We had a long talk with the vet, and she said that it was not inhumane in her opinion to stop spending vet money on a dog at this point, and just love him from here on out.

    How do you know when it's time? For us, we've decided that when he shows signs of obvious pain AND unable to get to the door to bark to go outside, and starts pooping in the house... those will be our signals to get ready to make a decision. So, about where you guys are now.

    I really hope that he just lays down on his pillow one night and sleeps his way into dog heaven.
     
  3. JL_LI

    JL_LI Tele-Afflicted

    Age:
    68
    May 20, 2017
    Long Island, NY
    I feel your pain. I can only tell you this. I couldn't bring myself to put down my Bichon Snowball. I foolishly thought he should have the dignity of a natural death. What happened was anything but dignified. He went into convulsions that lasted an hour before he passed. The week before he died, his kidney failure became acute. He could barely hold himself up to pee when brought outside. Dignity would have been putting him to sleep as soon as his kidneys shut down. You've been through this before and I think you know. If it's not time now, it will be soon. You can't feel your dog's pain but you know it's there. When it's unbearable for you, your wife, or your dog, it's time.
     
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  4. mexicanyella

    mexicanyella Tele-Holic

    774
    Jan 26, 2012
    Troy, MO
    Our "policy" on when to make this call has been based around quality of life and mobility. But that leaves a lot of gray area, I realize: we've had dogs that seemed pretty content and not in much apparent pain despite having trouble getting up, obvious neurological degradation in how their hindquarters functioned and tending to poop before they made it to their feet. Some years back we had a lab/Schipperke mix who had developed pretty impaired back leg function--he had trouble getting up, but once he was up he would totter around, tail wagging, sniffing, exploring...the trouble was that if he decided to get up and we weren't right nearby to help him, he'd pull himself around in a circle with his forelegs, pooping with the effort, and making sort of a poop spiral on the floor. I gave him a lot of baths at the end of his life, cleaning up from that, and his reduced back leg function made it hard to stand up in the tub. So I had a regimen of supporting a pooped-up dog in the tub with one hand and washing him with the other, and that job was awful. However as soon as he got out of the tub, he'd be bopping around, feebly but seemingly content, and we couldn't make the call.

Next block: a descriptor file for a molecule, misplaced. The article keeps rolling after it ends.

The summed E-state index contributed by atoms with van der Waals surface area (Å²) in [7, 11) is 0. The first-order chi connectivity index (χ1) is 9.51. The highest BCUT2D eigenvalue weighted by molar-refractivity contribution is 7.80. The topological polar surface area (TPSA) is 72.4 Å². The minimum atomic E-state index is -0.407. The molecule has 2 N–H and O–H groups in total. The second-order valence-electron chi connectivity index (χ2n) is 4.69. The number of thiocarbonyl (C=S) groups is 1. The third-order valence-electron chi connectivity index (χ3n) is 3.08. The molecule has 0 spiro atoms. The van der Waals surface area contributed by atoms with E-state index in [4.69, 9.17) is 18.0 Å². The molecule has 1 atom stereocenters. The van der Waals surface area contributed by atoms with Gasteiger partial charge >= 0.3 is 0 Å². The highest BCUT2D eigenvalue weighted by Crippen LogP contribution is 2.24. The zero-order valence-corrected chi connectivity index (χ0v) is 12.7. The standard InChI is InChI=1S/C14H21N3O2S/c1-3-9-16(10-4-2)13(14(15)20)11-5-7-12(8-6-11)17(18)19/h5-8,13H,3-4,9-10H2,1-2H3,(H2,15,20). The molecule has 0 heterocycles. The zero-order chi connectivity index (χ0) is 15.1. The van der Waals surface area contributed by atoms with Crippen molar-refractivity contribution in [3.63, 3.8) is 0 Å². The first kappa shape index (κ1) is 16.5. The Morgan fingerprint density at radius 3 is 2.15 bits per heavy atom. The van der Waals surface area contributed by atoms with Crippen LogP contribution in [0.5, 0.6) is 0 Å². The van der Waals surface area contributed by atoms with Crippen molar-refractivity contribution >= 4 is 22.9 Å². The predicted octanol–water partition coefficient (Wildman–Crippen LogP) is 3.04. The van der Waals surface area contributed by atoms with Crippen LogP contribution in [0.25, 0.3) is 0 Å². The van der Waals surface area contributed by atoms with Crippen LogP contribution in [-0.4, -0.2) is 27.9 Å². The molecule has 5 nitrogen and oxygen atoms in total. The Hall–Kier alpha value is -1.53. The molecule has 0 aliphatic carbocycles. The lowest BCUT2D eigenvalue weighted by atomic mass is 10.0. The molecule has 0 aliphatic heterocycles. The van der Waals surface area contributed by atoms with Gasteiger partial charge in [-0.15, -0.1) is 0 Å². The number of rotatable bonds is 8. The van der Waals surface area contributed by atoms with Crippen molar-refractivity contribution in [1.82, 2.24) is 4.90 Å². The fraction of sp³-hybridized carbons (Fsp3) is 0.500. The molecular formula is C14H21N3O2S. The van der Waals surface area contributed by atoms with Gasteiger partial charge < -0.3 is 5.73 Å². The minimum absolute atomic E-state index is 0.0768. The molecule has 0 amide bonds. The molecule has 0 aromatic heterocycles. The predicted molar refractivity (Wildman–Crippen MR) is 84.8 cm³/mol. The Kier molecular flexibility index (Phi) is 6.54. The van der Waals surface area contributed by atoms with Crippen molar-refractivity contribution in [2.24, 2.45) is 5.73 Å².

Right now we have a 13 or 14-year-old golden retriever with cancer and we're in the same "is it time yet?" kind of conundrum. Her appetite is way down and we're trying all kinds of stuff to get her to eat, and managing pain with daily Rimadyl tablets. Her mobility is still pretty good and she wags her tail and has not become incontinent yet.

    So in her case, we're feeding her whatever she'll eat, figuring what the hell, she doesn't have much time left; if she likes turkey leftovers, scrambled eggs and bagels, then we'll feed her that...while we wait for signs of increased pain, inability to get up, or unwillingness to eat.

    Ultimately it's an individual decision, and one that's sure to invite comment from others who are not affected by your dog's decline--both pro and con. Some people are more tolerant of cleaning up messes--or losing sleep--than others, but in general, I'd try to evaluate your dog's apparent discomfort/pain level and go off of that. And you'll likely question your decision anyway, and feel bad about it, because part of you will be convinced that you can't really know what the dog is experiencing. Just be as compassionate as you can. It's a hard choice to make, if you are.